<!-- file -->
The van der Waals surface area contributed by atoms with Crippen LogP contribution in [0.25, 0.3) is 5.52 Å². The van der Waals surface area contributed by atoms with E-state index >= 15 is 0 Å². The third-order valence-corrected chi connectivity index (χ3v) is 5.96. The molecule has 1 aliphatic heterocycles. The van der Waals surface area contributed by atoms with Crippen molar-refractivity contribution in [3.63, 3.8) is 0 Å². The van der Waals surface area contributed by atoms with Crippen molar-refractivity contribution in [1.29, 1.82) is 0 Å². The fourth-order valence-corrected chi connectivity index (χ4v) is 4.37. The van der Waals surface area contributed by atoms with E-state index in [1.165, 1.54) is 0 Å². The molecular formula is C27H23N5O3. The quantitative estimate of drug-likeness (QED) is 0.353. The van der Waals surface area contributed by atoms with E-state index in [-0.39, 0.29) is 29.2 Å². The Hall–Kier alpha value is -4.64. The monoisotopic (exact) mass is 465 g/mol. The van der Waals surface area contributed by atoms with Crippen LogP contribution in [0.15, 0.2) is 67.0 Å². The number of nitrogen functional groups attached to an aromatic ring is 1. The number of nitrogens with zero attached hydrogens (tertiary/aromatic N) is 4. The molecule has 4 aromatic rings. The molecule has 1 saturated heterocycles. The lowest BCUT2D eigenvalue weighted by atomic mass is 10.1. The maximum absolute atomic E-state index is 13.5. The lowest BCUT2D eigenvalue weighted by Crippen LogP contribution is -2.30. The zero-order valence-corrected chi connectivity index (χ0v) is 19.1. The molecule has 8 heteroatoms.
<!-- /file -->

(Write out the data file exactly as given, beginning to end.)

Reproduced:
The van der Waals surface area contributed by atoms with Crippen LogP contribution in [0.25, 0.3) is 5.52 Å². The van der Waals surface area contributed by atoms with E-state index >= 15 is 0 Å². The third-order valence-corrected chi connectivity index (χ3v) is 5.96. The molecule has 1 aliphatic heterocycles. The van der Waals surface area contributed by atoms with Crippen molar-refractivity contribution in [3.63, 3.8) is 0 Å². The van der Waals surface area contributed by atoms with Crippen molar-refractivity contribution in [1.29, 1.82) is 0 Å². The fourth-order valence-corrected chi connectivity index (χ4v) is 4.37. The van der Waals surface area contributed by atoms with E-state index in [1.165, 1.54) is 0 Å². The molecular formula is C27H23N5O3. The quantitative estimate of drug-likeness (QED) is 0.353. The van der Waals surface area contributed by atoms with E-state index in [-0.39, 0.29) is 29.2 Å². The Hall–Kier alpha value is -4.64. The monoisotopic (exact) mass is 465 g/mol. The van der Waals surface area contributed by atoms with Crippen LogP contribution in [0.15, 0.2) is 67.0 Å². The number of nitrogen functional groups attached to an aromatic ring is 1. The number of nitrogens with zero attached hydrogens (tertiary/aromatic N) is 4. The molecule has 4 aromatic rings. The molecule has 1 saturated heterocycles. The lowest BCUT2D eigenvalue weighted by atomic mass is 10.1. The maximum absolute atomic E-state index is 13.5. The lowest BCUT2D eigenvalue weighted by Crippen LogP contribution is -2.30. The zero-order valence-corrected chi connectivity index (χ0v) is 19.1. The molecule has 8 heteroatoms.